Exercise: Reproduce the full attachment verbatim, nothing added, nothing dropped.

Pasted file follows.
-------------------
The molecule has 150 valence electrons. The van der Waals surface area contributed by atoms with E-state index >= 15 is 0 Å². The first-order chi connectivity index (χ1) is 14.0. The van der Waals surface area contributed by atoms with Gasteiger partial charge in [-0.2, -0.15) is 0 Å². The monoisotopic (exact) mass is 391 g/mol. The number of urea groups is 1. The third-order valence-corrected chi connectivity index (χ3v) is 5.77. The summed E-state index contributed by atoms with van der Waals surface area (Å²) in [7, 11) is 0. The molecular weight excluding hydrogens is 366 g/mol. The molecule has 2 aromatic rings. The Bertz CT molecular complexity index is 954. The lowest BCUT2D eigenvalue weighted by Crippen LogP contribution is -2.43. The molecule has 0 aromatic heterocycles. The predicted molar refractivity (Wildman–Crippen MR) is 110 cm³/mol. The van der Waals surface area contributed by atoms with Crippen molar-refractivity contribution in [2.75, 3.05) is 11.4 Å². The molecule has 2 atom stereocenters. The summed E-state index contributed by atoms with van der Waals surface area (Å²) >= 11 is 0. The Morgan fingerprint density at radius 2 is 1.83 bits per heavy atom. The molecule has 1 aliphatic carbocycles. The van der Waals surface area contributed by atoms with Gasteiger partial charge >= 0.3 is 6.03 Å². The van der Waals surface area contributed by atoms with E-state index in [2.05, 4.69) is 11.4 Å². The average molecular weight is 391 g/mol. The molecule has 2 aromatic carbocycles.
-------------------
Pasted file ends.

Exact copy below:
The molecule has 150 valence electrons. The van der Waals surface area contributed by atoms with E-state index >= 15 is 0 Å². The first-order chi connectivity index (χ1) is 14.0. The van der Waals surface area contributed by atoms with Gasteiger partial charge in [-0.2, -0.15) is 0 Å². The monoisotopic (exact) mass is 391 g/mol. The number of urea groups is 1. The third-order valence-corrected chi connectivity index (χ3v) is 5.77. The summed E-state index contributed by atoms with van der Waals surface area (Å²) in [7, 11) is 0. The molecular weight excluding hydrogens is 366 g/mol. The molecule has 2 aromatic rings. The Bertz CT molecular complexity index is 954. The lowest BCUT2D eigenvalue weighted by Crippen LogP contribution is -2.43. The molecule has 0 aromatic heterocycles. The predicted molar refractivity (Wildman–Crippen MR) is 110 cm³/mol. The van der Waals surface area contributed by atoms with Crippen molar-refractivity contribution in [2.75, 3.05) is 11.4 Å². The molecule has 2 atom stereocenters. The summed E-state index contributed by atoms with van der Waals surface area (Å²) >= 11 is 0. The Morgan fingerprint density at radius 2 is 1.83 bits per heavy atom. The molecule has 1 aliphatic carbocycles. The van der Waals surface area contributed by atoms with Gasteiger partial charge >= 0.3 is 6.03 Å². The van der Waals surface area contributed by atoms with E-state index in [2.05, 4.69) is 11.4 Å². The average molecular weight is 391 g/mol. The molecule has 2 aromatic carbocycles.